Let’s keep Easter Sunday a ‘holy day’
Iremember many years ago, when Grant Fox was in his prime as an All Black, his commenting on the advent of Sunday Rugby. He said “I am not a religious man, but I greatly value one day off a week to rest up and be at home with my family”.
As our increasingly secular society plunges further into business, muchness and materialism evidenced by the helter-skelter of “Santaclaustraexcess”, and the alarming increase of stress-related illness in society, when and how do we take time to breathe … to slow down … to smell the jasmine … and to just … rest?
It is well to be reminded that the all-powerful Creator God of our planet and the universe, rested and set apart one day in the week. “And on the seventh day God ended His work which He had done, and He rested on the seventh day from all the work which He had done. Then God blessed the seventh day and sanctified it… ” Genesis 2:2,3a.
Now I am not writing this piece to debate which day of the week we should rest on, as that could only start unnecessary debate. (Although it is interesting to note that in the Genesis account humanity’s first day of life was a rest day — God’s seventh. Is this a clue as to how we should live — working out of rest?)
What I am really wanting to remind us all about is the idea of resting. Although Sundays are now largely forgotten by secular Kiwis as a “holy day”, I want to address the district council’s proposal of Easter Sunday trading that could well come into force next year. Submissions closed last week, and a public hearing is on December 12.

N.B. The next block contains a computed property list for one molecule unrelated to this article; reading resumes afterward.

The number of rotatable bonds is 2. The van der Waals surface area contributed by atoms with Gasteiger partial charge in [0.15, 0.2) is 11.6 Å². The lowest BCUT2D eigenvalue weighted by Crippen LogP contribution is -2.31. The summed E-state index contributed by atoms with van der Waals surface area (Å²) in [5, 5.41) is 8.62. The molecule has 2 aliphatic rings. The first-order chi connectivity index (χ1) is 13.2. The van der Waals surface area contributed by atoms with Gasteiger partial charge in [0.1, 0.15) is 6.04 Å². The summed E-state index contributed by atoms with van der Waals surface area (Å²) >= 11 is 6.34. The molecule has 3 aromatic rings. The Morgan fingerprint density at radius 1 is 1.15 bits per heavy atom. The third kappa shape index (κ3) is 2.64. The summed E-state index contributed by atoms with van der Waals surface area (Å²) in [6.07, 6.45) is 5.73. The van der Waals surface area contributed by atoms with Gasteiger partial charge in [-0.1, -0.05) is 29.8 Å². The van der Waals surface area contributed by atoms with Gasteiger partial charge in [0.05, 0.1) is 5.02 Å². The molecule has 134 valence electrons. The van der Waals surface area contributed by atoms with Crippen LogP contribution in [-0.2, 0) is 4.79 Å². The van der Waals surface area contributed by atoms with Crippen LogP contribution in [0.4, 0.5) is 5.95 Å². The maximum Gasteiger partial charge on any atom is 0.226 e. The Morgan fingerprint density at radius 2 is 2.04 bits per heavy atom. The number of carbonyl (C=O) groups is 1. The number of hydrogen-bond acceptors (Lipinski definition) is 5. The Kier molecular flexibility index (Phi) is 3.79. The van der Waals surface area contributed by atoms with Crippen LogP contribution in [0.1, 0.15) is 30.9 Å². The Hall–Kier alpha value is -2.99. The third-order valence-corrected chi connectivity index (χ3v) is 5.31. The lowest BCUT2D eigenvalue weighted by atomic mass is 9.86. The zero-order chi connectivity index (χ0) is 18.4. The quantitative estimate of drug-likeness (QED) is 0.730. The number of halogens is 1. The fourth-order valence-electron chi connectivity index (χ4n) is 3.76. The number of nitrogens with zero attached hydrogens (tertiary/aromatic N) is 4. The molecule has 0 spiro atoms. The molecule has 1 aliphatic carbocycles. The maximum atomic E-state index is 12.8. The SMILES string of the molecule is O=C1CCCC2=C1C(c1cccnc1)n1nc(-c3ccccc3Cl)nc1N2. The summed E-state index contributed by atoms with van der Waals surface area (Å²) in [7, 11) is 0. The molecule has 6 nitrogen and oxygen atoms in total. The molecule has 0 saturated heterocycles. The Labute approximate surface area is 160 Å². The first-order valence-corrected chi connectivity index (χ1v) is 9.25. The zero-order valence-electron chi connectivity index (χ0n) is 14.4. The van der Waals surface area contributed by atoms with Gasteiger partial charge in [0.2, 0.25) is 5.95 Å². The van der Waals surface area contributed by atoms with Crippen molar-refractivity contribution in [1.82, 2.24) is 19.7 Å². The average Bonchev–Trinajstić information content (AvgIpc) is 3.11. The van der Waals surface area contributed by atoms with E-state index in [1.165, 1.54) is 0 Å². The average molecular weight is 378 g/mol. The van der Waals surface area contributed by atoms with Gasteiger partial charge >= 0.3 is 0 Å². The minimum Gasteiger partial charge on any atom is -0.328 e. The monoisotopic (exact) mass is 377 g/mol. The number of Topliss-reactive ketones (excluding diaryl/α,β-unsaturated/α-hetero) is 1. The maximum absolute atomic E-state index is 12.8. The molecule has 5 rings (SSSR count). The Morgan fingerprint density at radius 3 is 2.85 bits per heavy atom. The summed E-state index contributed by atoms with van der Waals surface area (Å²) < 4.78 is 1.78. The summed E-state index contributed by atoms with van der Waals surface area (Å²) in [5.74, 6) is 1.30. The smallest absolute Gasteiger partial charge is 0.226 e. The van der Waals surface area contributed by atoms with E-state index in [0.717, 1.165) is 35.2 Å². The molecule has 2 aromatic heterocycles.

There are two things of importance here to consider.
Firstly, that our nation is actually founded on the Christian faith. History records that the tangata whenua accepted with joy the Good News of Jesus Christ that the missionaries brought as a forgiver, friend and reconciler of men.
Just three public Christian “holy days” have been recognised over the many years of our nation’s history — Christmas day (the birth of the saviour Jesus Christ); Good Friday (the death of Jesus Christ for humanity’s sins); and Easter Sunday (the resurrection Of Jesus Christ from the dead, ensuring eternal life for those who believe).
The apostle Paul said “if Christ is not risen, your faith is futile, you are still in your sins” 1 Cor. 15: 17. So Easter Sunday is intrinsically connected to Good Friday and, without Christ’s Resurrection, there is no Christian faith.
To mark the significance of Christianity, our city forefathers adopted a crest with a Ma¯ori chief and a Christian minister on it with the inscription “Non Nobis Solum” meaning “not to ourselves alone”.
So, if our council decides to scrap Easter Sunday as a “holy day” in favour of rampant materialism, it is partly ignoring the history of our city and nation.
Secondly, rest! Our council could be a leader in our nation by bucking the trend of rampant materialism and decide — yes, our people work hard enough, let’s encourage everyone to rest and be with their families.
Let’s slow the pace of life down and allow people time to smell the jasmine. Let’s put a line in the sand and pay attention to the causes of stress-related illnesses, and encourage our good people to “holy day” on Easter Sunday.
After all, Grant Fox rested … so did God. So couldn’t we on Easter Sunday?